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Saint of the Day—available on the iPhone!

Saint of the Day
Catholic saints are holy people and human people who lived extraordinary lives. Each saint the Church honors responded to God's invitation to use his or her unique gifts. God calls each one of us to be a saint. Click here to receive Saint of the Day in your email.

March 30
St. Peter Regalado
(1390-1456)


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Peter lived at a very busy time in history. The Great Western Schism (1378-1417) was settled at the Council of Constance (1414-1418). France and England were fighting the Hundred Years’ War, and in 1453 the Byzantine Empire was completely wiped out by the loss of Constantinople to the Turks. At Peter’s death the age of printing had just begun in Germany, and Columbus's arrival in the New World was less than 40 years away.

Peter came from a wealthy and pious family in Valladolid, Spain. At the age of 13, he was allowed to enter the Conventual Franciscans. Shortly after his ordination, he was made superior of the friary in Aguilar. He became part of a group of friars who wanted to lead a life of greater poverty and penance. In 1442 he was appointed head of all the Spanish Franciscans in his reform group.

Peter led the friars by his example. A special love of the poor and the sick characterized Peter. Miraculous stories are told about his charity to the poor. For example, the bread never seemed to run out as long as Peter had hungry people to feed. Throughout most of his life, Peter went hungry; he lived only on bread and water.

Immediately after his death on March 31, 1456, his grave became a place of pilgrimage. Peter was canonized in 1746.



Comment:

Peter was an effective leader of the friars because he did not become ensnared in anger over the sins of others. Peter helped sinning friars rearrange the priorities in their lives and dedicate themselves to living the gospel of Jesus Christ as they had vowed. This patient correction is an act of charity available to all Franciscans, not just to superiors.

Quote:

"And let all the brothers, both the ministers and servants as well as the others, take care not to be disturbed or angered at the sin or the evil of another, because the devil wishes to destroy many through the fault of one; but they should spiritually help [the brother] who has sinned as best they can, because it is not the healthy who are in need of the physician, but those who are sick (cf. Mt 9:12; Mk 2:17)" (Rule of 1221, Chapter 5).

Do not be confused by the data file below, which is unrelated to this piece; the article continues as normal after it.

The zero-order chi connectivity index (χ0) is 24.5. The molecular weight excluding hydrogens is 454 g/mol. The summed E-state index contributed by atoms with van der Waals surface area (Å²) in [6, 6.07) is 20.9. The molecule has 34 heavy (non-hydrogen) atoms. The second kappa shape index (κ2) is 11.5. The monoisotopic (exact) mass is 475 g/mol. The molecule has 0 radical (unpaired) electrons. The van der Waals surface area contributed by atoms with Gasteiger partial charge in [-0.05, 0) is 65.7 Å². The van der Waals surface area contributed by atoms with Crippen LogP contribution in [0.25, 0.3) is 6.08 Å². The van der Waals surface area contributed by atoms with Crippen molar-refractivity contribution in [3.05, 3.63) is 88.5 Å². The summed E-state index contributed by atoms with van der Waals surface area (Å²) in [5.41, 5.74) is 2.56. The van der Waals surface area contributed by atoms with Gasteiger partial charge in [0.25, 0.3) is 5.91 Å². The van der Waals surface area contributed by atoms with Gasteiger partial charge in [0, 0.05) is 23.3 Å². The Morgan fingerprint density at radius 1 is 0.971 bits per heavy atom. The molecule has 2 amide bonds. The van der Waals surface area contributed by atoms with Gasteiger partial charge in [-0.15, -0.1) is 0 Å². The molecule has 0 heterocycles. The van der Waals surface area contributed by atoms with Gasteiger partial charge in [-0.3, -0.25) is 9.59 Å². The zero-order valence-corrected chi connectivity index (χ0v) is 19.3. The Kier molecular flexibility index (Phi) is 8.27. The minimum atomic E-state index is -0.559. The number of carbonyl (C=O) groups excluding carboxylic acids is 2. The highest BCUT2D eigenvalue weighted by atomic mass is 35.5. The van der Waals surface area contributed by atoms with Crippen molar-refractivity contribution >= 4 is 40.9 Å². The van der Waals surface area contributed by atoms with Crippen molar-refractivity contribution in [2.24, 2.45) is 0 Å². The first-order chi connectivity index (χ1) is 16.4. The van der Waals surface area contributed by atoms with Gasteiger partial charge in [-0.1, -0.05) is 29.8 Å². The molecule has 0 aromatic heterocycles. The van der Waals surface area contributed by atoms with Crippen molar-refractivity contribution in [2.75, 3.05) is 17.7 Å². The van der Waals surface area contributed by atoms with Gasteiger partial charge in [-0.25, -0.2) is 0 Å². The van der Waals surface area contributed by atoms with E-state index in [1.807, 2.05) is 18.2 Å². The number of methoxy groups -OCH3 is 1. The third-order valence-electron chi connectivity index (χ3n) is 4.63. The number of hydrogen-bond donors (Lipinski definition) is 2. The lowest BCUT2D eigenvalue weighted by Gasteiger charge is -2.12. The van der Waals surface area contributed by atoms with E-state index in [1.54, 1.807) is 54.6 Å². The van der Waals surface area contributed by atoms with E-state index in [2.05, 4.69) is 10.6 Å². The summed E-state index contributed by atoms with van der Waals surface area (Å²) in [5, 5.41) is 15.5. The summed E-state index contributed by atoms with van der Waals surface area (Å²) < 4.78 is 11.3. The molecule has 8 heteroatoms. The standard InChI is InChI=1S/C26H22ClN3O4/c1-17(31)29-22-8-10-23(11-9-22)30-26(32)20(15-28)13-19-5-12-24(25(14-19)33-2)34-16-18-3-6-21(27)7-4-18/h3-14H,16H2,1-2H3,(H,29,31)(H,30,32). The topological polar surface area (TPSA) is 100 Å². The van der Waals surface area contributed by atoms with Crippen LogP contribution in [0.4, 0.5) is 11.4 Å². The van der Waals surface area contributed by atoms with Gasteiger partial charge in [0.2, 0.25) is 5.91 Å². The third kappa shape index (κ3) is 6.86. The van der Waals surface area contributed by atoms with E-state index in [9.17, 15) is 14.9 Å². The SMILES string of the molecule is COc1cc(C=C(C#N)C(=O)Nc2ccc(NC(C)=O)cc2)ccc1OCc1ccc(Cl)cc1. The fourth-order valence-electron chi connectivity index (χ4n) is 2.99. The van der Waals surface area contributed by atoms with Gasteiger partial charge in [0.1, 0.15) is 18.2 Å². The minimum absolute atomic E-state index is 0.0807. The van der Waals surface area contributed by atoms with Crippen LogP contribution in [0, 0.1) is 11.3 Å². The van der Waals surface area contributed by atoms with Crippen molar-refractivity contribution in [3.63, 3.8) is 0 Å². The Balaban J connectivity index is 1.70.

Monday, March 30, 2015
Saint of the Day for 3/29/2015 Saint of the Day for 3/31/2015

Saint of the Day
Lives, Lessons and Feast
By Leonard Foley, O.F.M.; revised by Pat McCloskey, O.F.M.



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Gregory VII: The 10th century and the first half of the 11th were dark days for the Church, partly because the papacy was the pawn of various Roman families. In 1049, things began to change when Pope Leo IX, a reformer, was elected. He brought a young monk named Hildebrand to Rome as his counselor and special representative on important missions. He was to become Gregory VII. 
<p>Three evils plagued the Church then: simony (the buying and selling of sacred offices and things), the unlawful marriage of the clergy and lay investiture (kings and nobles controlling the appointment of Church officials). To all of these Hildebrand directed his reformer’s attention, first as counselor to the popes and later (1073-1085) as pope himself. </p><p>Gregory’s papal letters stress the role of bishop of Rome as the vicar of Christ and the visible center of unity in the Church. He is well known for his long dispute with Holy Roman Emperor Henry IV over who should control the selection of bishops and abbots. </p><p>Gregory fiercely resisted any attack on the liberty of the Church. For this he suffered and finally died in exile. He said, “I have loved justice and hated iniquity; therefore I die in exile.” Thirty years later the Church finally won its struggle against lay investiture.</p> American Catholic Blog In Christ, true God and true man, our humanity was taken to God. Christ opened the path to us. If we entrust our life to him, if we let ourselves be guided by him, we are certain to be in safe hands, in the hands of our Savior.

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